There is a whole political class aware of that, and so rides on lockdown to do evil. The quest for safety, it grasps, is all-consuming, and surrenders power into the laps of those who crave it. Also the patronage at their disposal is a money-printer. Fortunes are made from milking the market for items and services that hapless subjects have to have to feel safe. Panic is obscenely profitable. Tumble people into a contagion and they’ll pay through the teeth to get their hands on test kits or face shields, or even more on the long awaited vaccine.

It seems too easy for adherents of lockdown to put their consciences to bed by going for broke. ‘Don’t let your guard down until it’s all over. The goal (which began with preventing hospitals being overrun) has turned into stopping Covid deaths. Until the goal is reached, forget that selfish yearning for liberty. Co-operate!

Is it the right goal? Many religious scholars are adamant it is. Saving a life comes before all else. Yes, the economy suffers, but if lockdown saves one infinitely precious human being, so be it.

But what if we can show that multiple infinitely precious human beings have to lose their lives or livelihoods to save that one, who dies anyway? What then? And what is the limit to how many lives may be taken to save the one? Lockdowns, to believe the World Bank, have plunged hundreds of millions in Thirdl World countries back into dire poverty. The UN reckons that 490 million people in 70 countries will become poverty-stricken, reversing a decade of gains. How many lives saved will make it worth ruining 490 million others? Is there a barter rate of exchange? And what if those saved live in luxury, while those ruined on their behalf are dirt poor?

Evidently Rabbi Lord Sacks, who was a scholar and moral philosopher, thought along similar lines. It came to him that the laws on saving our countrymen, far from being absolute, are just moral brain-teasers, for teasing and bathing in their divine glow. To try out the ‘sanctity of precious life’ principle on a global pandemic is to try out killing a cockroach with a bazooka.

Still the sanctity principle has great beauty. The contemplation of it can let the mind of a great scholar soar. “The fact,” says the late rabbi, “that nations, in the face of the pandemic chose life was a significant victory for the Torah’s ethic of the sanctity of life.”

It is what it is. Many of those nations, in their heart of hearts, chose life as a token. Death and ruination they chose as inescapable facts. Choosing both, those nations set a brain-twister to beat them all. How did the life they chose to save connect to the 490 million lives they chose to let penury and death take care of?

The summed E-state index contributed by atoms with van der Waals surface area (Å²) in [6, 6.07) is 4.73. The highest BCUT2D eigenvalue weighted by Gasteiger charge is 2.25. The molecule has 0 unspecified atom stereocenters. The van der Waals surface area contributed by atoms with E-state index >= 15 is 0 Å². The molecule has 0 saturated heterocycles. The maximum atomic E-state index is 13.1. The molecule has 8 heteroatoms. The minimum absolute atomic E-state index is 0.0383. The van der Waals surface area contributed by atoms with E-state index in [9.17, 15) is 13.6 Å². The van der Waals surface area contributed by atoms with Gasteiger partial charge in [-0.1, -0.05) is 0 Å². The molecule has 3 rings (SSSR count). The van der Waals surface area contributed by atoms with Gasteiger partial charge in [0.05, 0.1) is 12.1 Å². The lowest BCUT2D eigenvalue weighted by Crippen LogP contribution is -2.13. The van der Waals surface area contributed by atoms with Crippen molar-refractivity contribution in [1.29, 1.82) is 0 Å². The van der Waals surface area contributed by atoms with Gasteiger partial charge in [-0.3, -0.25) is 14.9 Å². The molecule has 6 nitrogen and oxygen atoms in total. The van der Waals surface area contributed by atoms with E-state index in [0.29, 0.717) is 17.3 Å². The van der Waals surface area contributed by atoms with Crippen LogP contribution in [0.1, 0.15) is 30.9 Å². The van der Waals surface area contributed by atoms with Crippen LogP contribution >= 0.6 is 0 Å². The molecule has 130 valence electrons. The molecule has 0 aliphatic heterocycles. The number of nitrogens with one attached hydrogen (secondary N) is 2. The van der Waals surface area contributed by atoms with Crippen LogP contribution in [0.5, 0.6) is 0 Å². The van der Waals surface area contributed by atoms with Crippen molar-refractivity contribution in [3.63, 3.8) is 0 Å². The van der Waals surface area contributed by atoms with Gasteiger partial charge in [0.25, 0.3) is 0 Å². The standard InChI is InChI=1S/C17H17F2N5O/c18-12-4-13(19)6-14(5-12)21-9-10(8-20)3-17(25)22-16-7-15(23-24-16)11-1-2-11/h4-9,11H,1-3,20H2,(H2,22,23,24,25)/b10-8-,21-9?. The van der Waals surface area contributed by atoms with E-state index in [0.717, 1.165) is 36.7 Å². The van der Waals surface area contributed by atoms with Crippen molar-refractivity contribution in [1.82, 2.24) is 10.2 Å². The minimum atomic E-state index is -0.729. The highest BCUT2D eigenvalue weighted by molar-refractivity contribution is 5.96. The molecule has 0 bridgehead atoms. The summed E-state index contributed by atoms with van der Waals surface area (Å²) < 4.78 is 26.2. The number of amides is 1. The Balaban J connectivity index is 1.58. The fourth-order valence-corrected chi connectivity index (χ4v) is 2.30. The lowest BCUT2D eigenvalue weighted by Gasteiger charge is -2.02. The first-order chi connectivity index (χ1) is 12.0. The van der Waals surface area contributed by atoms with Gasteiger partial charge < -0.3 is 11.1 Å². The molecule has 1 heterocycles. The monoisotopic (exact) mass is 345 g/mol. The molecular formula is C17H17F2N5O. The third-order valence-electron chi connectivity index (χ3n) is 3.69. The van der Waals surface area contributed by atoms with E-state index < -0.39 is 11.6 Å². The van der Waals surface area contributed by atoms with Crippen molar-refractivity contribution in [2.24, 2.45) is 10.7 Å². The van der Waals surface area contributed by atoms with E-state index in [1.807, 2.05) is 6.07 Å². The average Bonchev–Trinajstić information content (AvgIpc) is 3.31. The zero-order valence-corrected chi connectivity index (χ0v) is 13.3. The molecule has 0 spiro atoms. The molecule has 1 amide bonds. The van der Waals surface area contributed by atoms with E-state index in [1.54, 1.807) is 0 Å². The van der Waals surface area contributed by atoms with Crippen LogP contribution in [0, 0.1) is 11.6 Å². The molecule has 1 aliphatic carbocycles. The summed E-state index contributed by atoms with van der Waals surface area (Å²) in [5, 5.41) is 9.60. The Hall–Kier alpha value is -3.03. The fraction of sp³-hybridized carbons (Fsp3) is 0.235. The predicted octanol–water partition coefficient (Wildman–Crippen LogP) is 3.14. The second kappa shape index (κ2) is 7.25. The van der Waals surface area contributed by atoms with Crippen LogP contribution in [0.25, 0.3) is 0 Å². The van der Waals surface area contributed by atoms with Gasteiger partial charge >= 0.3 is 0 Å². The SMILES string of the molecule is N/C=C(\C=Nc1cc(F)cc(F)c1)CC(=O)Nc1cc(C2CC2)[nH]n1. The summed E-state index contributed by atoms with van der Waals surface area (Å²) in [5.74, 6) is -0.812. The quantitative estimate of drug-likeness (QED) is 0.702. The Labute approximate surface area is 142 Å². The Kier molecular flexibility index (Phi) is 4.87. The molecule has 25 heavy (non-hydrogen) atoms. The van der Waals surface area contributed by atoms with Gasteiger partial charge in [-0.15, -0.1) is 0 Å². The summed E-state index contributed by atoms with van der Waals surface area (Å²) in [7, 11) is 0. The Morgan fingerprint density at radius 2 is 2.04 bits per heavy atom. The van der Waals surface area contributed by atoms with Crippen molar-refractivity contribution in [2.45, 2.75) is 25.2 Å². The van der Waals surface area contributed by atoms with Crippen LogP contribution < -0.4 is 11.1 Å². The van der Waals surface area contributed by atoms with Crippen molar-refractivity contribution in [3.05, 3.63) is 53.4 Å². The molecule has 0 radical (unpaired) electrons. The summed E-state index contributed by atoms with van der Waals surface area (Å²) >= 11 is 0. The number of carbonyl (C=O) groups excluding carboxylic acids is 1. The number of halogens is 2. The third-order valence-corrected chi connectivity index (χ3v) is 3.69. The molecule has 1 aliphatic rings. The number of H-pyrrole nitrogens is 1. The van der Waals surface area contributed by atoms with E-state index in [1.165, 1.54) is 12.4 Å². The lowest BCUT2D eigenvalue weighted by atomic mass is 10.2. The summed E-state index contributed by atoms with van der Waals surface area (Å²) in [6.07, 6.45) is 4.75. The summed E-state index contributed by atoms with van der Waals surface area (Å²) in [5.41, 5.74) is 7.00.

Rabbi Lord Sacks had a practical brain to go with his deeply insightful one. He saw through the tinsel curtain. We have no business playing the sanctity card to justify locking down all and sundry. The decrees of lockdown are not unlike cattle trading. The seller masks the defects by giving the animal a blinding good shine. Lockdown is no more scientific than is getting a good price for your decrepit cow.

A rabbi can put it more eloquently, and delicately. ‘The sanctity of life is a high value but not the only one. What matters are consequences. A ruler or government must act in the long-term interests of the people. That is why, though some will die as a result, governments are gradually easing the lockdown (as) the rate of infection falls, to ease distress and restore suspended liberty.”

Suspended? Would-be tyrants and desperados presiding over collapsed economies would disagree. Obstinate Covid is a gift heaven-sent. Strongmen fondle it with both hands, prolonging lockdowns under the pretext of fighting Covid. Did they look up Benjamin Franklin, I wonder? “They who can give up essential liberty to obtain a little temporary safety deserve neither liberty nor safety.”

A society that divides off a privileged from a dispensable class is a paradise for control freaks. Gavin Newsom, Governor of California, is one. Angela Marsden’s tearful video would send a thrill down Newsom the tyrant as he watches a ‘deplorable’ subject pouring out her pain. A brutal lockdown can destroy a whole class of business owners beyond hope for recovery, something which no financial crisis has done before. Persecutors in the Newsom mould create unemployment of fabulous proportions, not restricted to the working class, but seizing swathes of enterprising people like restaurateurs.

Los Angeles, indeed, is in the grip of office bearers who could have stepped out of Sodom and Gomorrah. District Attorney George Gascon devised a method to get people to comply with Mayor Garcetti’s malignant stay-home order. The DA will make city streets too dangerous for those who dare venture out their doors. Mr Gascon belongs to a breed of radical prosecutors who are eviscerating law and order so that not too many felons of colour get arrested.

His office will not prosecute a range of offenses. They include driving without a licence, trespassing and resisting arrest. His double whammy is well thought out. On the one hand, the law-abiding will lock themselves indoors; on the other hand law-breakers get a free pass to make trouble on the almost police-free streets.

Some good may rise out of the plague year. If it does, a new social contract must be forged.

Steve Apfel is an economist and a cost accountant, but most of all a prolific author of non-fiction and fiction, published in many journals and sites. His books include: ‘The Paymaster’ (Fiction); Hadrian’s Echo (Non-fiction); ‘A bias thicker than faith’ (non-fiction, for publication soon), and ‘Balaam’s curse’ a WIP biblical novel.